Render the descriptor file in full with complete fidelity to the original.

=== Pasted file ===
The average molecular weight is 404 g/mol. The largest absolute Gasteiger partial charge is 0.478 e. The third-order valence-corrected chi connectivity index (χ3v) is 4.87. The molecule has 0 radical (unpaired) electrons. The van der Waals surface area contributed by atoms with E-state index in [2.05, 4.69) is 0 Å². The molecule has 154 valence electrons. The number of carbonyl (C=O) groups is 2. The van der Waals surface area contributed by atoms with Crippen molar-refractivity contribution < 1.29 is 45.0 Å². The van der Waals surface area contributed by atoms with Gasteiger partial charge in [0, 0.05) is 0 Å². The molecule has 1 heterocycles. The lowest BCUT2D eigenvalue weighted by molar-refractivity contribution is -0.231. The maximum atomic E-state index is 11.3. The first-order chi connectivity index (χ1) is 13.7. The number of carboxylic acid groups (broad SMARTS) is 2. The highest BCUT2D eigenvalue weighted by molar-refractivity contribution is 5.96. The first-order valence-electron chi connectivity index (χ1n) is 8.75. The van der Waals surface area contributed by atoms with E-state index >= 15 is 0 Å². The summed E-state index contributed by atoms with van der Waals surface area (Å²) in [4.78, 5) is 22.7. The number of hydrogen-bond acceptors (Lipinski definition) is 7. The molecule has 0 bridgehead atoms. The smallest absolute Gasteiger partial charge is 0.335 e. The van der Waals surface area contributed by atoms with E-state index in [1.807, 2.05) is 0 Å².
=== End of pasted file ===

The average molecular weight is 404 g/mol. The largest absolute Gasteiger partial charge is 0.478 e. The third-order valence-corrected chi connectivity index (χ3v) is 4.87. The molecule has 0 radical (unpaired) electrons. The van der Waals surface area contributed by atoms with E-state index in [2.05, 4.69) is 0 Å². The molecule has 154 valence electrons. The number of carbonyl (C=O) groups is 2. The van der Waals surface area contributed by atoms with Crippen molar-refractivity contribution < 1.29 is 45.0 Å². The van der Waals surface area contributed by atoms with Gasteiger partial charge in [0, 0.05) is 0 Å². The molecule has 1 heterocycles. The lowest BCUT2D eigenvalue weighted by molar-refractivity contribution is -0.231. The maximum atomic E-state index is 11.3. The first-order chi connectivity index (χ1) is 13.7. The number of carboxylic acid groups (broad SMARTS) is 2. The highest BCUT2D eigenvalue weighted by molar-refractivity contribution is 5.96. The first-order valence-electron chi connectivity index (χ1n) is 8.75. The van der Waals surface area contributed by atoms with E-state index >= 15 is 0 Å². The summed E-state index contributed by atoms with van der Waals surface area (Å²) in [4.78, 5) is 22.7. The number of hydrogen-bond acceptors (Lipinski definition) is 7. The molecule has 0 bridgehead atoms. The smallest absolute Gasteiger partial charge is 0.335 e. The van der Waals surface area contributed by atoms with E-state index in [1.807, 2.05) is 0 Å².